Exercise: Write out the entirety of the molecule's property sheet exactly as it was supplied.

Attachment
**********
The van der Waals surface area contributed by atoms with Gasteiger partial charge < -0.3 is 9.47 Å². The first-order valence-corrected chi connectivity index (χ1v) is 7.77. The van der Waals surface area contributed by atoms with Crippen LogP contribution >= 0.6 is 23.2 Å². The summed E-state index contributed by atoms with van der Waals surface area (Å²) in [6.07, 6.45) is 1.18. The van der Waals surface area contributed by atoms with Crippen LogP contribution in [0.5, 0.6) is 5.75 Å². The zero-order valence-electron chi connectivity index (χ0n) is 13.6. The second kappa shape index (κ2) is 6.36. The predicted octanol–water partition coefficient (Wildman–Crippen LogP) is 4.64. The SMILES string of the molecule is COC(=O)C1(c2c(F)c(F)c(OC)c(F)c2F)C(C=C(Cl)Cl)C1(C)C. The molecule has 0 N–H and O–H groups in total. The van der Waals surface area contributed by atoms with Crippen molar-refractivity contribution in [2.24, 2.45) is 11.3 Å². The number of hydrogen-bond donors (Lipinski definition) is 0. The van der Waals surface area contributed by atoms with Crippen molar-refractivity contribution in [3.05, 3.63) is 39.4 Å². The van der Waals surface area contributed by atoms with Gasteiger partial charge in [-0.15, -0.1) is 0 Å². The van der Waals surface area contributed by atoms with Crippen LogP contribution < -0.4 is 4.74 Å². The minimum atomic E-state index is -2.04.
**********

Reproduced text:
The van der Waals surface area contributed by atoms with Gasteiger partial charge < -0.3 is 9.47 Å². The first-order valence-corrected chi connectivity index (χ1v) is 7.77. The van der Waals surface area contributed by atoms with Crippen LogP contribution >= 0.6 is 23.2 Å². The summed E-state index contributed by atoms with van der Waals surface area (Å²) in [6.07, 6.45) is 1.18. The van der Waals surface area contributed by atoms with Crippen LogP contribution in [0.5, 0.6) is 5.75 Å². The zero-order valence-electron chi connectivity index (χ0n) is 13.6. The second kappa shape index (κ2) is 6.36. The predicted octanol–water partition coefficient (Wildman–Crippen LogP) is 4.64. The SMILES string of the molecule is COC(=O)C1(c2c(F)c(F)c(OC)c(F)c2F)C(C=C(Cl)Cl)C1(C)C. The molecule has 0 N–H and O–H groups in total. The van der Waals surface area contributed by atoms with Crippen molar-refractivity contribution in [2.24, 2.45) is 11.3 Å². The number of hydrogen-bond donors (Lipinski definition) is 0. The van der Waals surface area contributed by atoms with Crippen molar-refractivity contribution in [3.05, 3.63) is 39.4 Å². The van der Waals surface area contributed by atoms with Gasteiger partial charge in [-0.15, -0.1) is 0 Å². The van der Waals surface area contributed by atoms with Crippen LogP contribution < -0.4 is 4.74 Å². The minimum atomic E-state index is -2.04.